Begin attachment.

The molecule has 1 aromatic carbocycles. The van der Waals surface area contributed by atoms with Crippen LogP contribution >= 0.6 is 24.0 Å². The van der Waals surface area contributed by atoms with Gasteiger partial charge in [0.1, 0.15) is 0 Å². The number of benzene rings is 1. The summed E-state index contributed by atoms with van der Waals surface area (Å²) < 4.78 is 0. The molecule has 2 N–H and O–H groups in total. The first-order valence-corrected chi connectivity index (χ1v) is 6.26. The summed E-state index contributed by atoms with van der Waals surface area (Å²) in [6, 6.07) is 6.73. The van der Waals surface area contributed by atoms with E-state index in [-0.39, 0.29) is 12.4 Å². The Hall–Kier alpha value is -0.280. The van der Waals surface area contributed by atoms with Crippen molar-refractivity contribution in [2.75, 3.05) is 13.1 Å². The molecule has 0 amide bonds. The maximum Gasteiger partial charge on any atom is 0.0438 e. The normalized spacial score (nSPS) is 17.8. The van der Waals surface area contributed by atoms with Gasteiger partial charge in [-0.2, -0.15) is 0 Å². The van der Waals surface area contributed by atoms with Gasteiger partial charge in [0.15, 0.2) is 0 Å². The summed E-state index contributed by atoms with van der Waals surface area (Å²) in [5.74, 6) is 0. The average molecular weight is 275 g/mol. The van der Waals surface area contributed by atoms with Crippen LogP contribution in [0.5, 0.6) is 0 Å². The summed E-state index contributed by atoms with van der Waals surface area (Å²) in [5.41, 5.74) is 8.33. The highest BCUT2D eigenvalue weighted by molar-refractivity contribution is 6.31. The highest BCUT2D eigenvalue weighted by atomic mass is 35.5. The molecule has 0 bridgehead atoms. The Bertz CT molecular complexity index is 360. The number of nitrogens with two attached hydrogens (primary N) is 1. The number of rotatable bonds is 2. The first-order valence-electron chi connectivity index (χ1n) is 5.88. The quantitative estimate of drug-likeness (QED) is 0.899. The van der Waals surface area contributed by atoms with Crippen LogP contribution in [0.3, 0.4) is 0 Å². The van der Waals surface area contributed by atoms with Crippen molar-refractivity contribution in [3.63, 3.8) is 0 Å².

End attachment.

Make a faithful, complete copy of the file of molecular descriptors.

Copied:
The molecule has 1 aromatic carbocycles. The van der Waals surface area contributed by atoms with Crippen LogP contribution >= 0.6 is 24.0 Å². The van der Waals surface area contributed by atoms with Gasteiger partial charge in [0.1, 0.15) is 0 Å². The number of benzene rings is 1. The summed E-state index contributed by atoms with van der Waals surface area (Å²) < 4.78 is 0. The molecule has 2 N–H and O–H groups in total. The first-order valence-corrected chi connectivity index (χ1v) is 6.26. The summed E-state index contributed by atoms with van der Waals surface area (Å²) in [6, 6.07) is 6.73. The van der Waals surface area contributed by atoms with E-state index in [-0.39, 0.29) is 12.4 Å². The Hall–Kier alpha value is -0.280. The van der Waals surface area contributed by atoms with Crippen molar-refractivity contribution in [2.75, 3.05) is 13.1 Å². The molecule has 0 amide bonds. The maximum Gasteiger partial charge on any atom is 0.0438 e. The normalized spacial score (nSPS) is 17.8. The van der Waals surface area contributed by atoms with Gasteiger partial charge in [-0.2, -0.15) is 0 Å². The van der Waals surface area contributed by atoms with Gasteiger partial charge in [0.15, 0.2) is 0 Å². The summed E-state index contributed by atoms with van der Waals surface area (Å²) in [5.74, 6) is 0. The average molecular weight is 275 g/mol. The van der Waals surface area contributed by atoms with Crippen LogP contribution in [0.5, 0.6) is 0 Å². The summed E-state index contributed by atoms with van der Waals surface area (Å²) in [5.41, 5.74) is 8.33. The highest BCUT2D eigenvalue weighted by molar-refractivity contribution is 6.31. The highest BCUT2D eigenvalue weighted by atomic mass is 35.5. The molecule has 0 bridgehead atoms. The Bertz CT molecular complexity index is 360. The number of nitrogens with two attached hydrogens (primary N) is 1. The number of rotatable bonds is 2. The first-order valence-electron chi connectivity index (χ1n) is 5.88. The quantitative estimate of drug-likeness (QED) is 0.899. The van der Waals surface area contributed by atoms with Crippen LogP contribution in [0.3, 0.4) is 0 Å². The van der Waals surface area contributed by atoms with Crippen molar-refractivity contribution in [3.63, 3.8) is 0 Å².